Hopefully the property will change hands soon, by the selling of the real estate to someone who will have the best interest of the community on their mind. I will say, that since this particular incident has occurred, the City has instated a new ordinance that should help prevent this from happening again.

TED DENTON

#1 I was saddened to see the Round Barn Festival go. But, if we do not keep improving, updating and being dynamic, we fall back. This was the fate of the festival. For a program like the festival to survive for over 40 years is remarkable in today’s world and the residents and committee members who year after year came together to make it happen, I extend a whole hearted thank you. A festival is a celebration of a City’s people, history and success. A time for all to participate and be proud of our hometown and its accomplishments.

We not only SHOULD have a celebration of Rochester (including a parade) we NEED it.

This subject is another piece of the program called “Economic Development” or more simply stated, the SUCCESS of Rochester. Themayorhasto be a good facilitator bringing representatives from all groups, civic as well as private, together to MOVE Rochester forward.

We cannot, nor should we, expect any one group or individual to be responsible for our fate. The mayor needs to believe this concept and be the FIRST to show it daily in his actions, participation and leadership. We WILL celebrate in Rochester again!

#2 Again, this is a question of “Economic Development” and the mayor must be a very active participant. The first thing on the agenda is to identify the owners of the buildings downtown. Contact each one of them and inquire as to their future thoughts for their building. I am certain this will lead to a dialogue with others resulting in a plan. Some of those others would be the merchants in each building (unless they are also the building owner). This would be done with the support of Terry Lee (Economic Development Director) as well as the downtown merchant’s group and the Chamber. The mayor must be involved and committed to use all available tools for the advancement of Rochester.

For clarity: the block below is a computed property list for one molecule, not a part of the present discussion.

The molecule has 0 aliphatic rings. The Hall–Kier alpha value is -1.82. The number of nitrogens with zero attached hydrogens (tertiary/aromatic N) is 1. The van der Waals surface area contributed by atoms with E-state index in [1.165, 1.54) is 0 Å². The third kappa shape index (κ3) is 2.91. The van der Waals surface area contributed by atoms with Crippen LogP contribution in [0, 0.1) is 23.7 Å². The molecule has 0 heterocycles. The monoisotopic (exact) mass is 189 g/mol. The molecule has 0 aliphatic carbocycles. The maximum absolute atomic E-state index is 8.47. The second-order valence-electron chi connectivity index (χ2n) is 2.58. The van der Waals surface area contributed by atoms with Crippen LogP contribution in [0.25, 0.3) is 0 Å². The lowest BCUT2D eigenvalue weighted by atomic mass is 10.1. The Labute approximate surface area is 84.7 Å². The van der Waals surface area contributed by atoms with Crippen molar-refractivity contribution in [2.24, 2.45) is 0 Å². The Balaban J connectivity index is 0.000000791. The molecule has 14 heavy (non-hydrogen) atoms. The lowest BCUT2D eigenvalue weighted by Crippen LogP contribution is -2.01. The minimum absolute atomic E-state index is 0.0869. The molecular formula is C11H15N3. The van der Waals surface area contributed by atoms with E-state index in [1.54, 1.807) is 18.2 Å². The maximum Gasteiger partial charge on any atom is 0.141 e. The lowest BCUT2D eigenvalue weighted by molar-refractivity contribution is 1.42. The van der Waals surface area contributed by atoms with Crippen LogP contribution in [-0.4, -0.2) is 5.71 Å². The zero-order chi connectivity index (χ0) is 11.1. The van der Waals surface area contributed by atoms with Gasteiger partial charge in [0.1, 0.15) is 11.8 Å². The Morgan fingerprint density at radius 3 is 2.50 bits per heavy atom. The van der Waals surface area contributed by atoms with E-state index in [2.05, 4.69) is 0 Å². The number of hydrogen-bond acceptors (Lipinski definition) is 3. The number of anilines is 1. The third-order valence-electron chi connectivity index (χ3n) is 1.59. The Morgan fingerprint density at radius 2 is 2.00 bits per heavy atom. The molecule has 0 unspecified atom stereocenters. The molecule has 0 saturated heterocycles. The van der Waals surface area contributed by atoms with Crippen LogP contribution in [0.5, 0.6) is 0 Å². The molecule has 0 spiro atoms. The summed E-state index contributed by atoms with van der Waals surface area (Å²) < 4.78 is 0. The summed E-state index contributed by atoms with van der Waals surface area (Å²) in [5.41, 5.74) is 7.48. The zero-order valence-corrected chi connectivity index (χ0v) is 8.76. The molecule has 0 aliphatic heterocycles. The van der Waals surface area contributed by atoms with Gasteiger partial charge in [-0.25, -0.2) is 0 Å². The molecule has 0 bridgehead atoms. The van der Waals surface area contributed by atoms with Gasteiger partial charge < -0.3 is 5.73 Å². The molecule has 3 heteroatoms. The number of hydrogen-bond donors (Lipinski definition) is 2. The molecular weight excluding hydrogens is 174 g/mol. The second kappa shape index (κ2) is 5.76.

As part of the process I would be traveling outside Rochester, with Terry Lee, visiting businesses and industries that have voiced a need to expand or relocate. I’m convinced that a request from the mayor of Rochester for an appointment would be granted and provide an opportunity for us to listen to their needs and sell Rochester as a solution. I know from experience in industry that mayors practically never do this and I am convinced that I can use my title and office to help open doors and reach people typically not attainable. After years in marketing I know that the successful group is one that has a strong active sales force. “Economic Development” boils down to discovering the specific needs of “customers” and the sale of Rochester as their solution. We need to use every tool we have available, including the mayor.

#3 The key phrase used in this question is “to facilitate” which Webster’s define as “to make easier, bring together.” This is exactly what is needed. I know all parties involved and believe I have a good relationship with all. I have had many discussions with Toby Seiler concerning various issues over the years and have found him to be passionate about his ideas but usually willing to listen and discuss opposing thoughts. I would first of all collect information from all involved parties. Then bring all together for a discussion. I would be able to serve as an impartial facilitator because I would have had no dealings in the past issues.

This process is similar to the steps taken to resolve grievances in a union setting or part of conflict resolution in a non-union setting. I have years of experience and training in both practices and realize the first step is to provide leadership that will deal with facts and not emotions.

It starts and ends with each party acknowledging they may disagree but they must show each other courtesy and respect during the process of resolution. This would be the start of moving this issue to a conclusion that would be beneficial to all. Yes, even lawyers would be invited.